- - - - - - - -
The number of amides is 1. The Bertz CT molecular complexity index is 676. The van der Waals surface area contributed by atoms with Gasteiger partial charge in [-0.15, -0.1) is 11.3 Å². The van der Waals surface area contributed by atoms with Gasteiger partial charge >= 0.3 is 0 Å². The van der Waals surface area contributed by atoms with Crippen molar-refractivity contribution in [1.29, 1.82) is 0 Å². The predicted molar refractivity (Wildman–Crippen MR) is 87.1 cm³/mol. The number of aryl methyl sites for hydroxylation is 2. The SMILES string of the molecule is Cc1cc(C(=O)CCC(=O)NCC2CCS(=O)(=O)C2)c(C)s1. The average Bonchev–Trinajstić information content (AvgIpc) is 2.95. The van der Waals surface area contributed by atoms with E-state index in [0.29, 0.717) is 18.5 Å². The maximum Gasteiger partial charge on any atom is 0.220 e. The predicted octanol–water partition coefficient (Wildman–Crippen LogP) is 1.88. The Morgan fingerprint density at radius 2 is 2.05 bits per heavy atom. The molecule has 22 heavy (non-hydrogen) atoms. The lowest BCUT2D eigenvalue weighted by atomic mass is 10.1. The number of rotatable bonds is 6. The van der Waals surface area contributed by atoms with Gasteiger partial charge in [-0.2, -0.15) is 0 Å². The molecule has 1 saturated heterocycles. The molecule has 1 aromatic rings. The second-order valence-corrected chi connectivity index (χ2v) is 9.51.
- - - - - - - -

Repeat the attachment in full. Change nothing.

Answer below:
The number of amides is 1. The Bertz CT molecular complexity index is 676. The van der Waals surface area contributed by atoms with Gasteiger partial charge in [-0.15, -0.1) is 11.3 Å². The van der Waals surface area contributed by atoms with Gasteiger partial charge >= 0.3 is 0 Å². The van der Waals surface area contributed by atoms with Crippen molar-refractivity contribution in [1.29, 1.82) is 0 Å². The predicted molar refractivity (Wildman–Crippen MR) is 87.1 cm³/mol. The number of aryl methyl sites for hydroxylation is 2. The SMILES string of the molecule is Cc1cc(C(=O)CCC(=O)NCC2CCS(=O)(=O)C2)c(C)s1. The average Bonchev–Trinajstić information content (AvgIpc) is 2.95. The van der Waals surface area contributed by atoms with E-state index in [0.29, 0.717) is 18.5 Å². The maximum Gasteiger partial charge on any atom is 0.220 e. The predicted octanol–water partition coefficient (Wildman–Crippen LogP) is 1.88. The Morgan fingerprint density at radius 2 is 2.05 bits per heavy atom. The molecule has 22 heavy (non-hydrogen) atoms. The lowest BCUT2D eigenvalue weighted by atomic mass is 10.1. The number of rotatable bonds is 6. The van der Waals surface area contributed by atoms with Gasteiger partial charge in [-0.2, -0.15) is 0 Å². The molecule has 1 saturated heterocycles. The molecule has 1 aromatic rings. The second-order valence-corrected chi connectivity index (χ2v) is 9.51.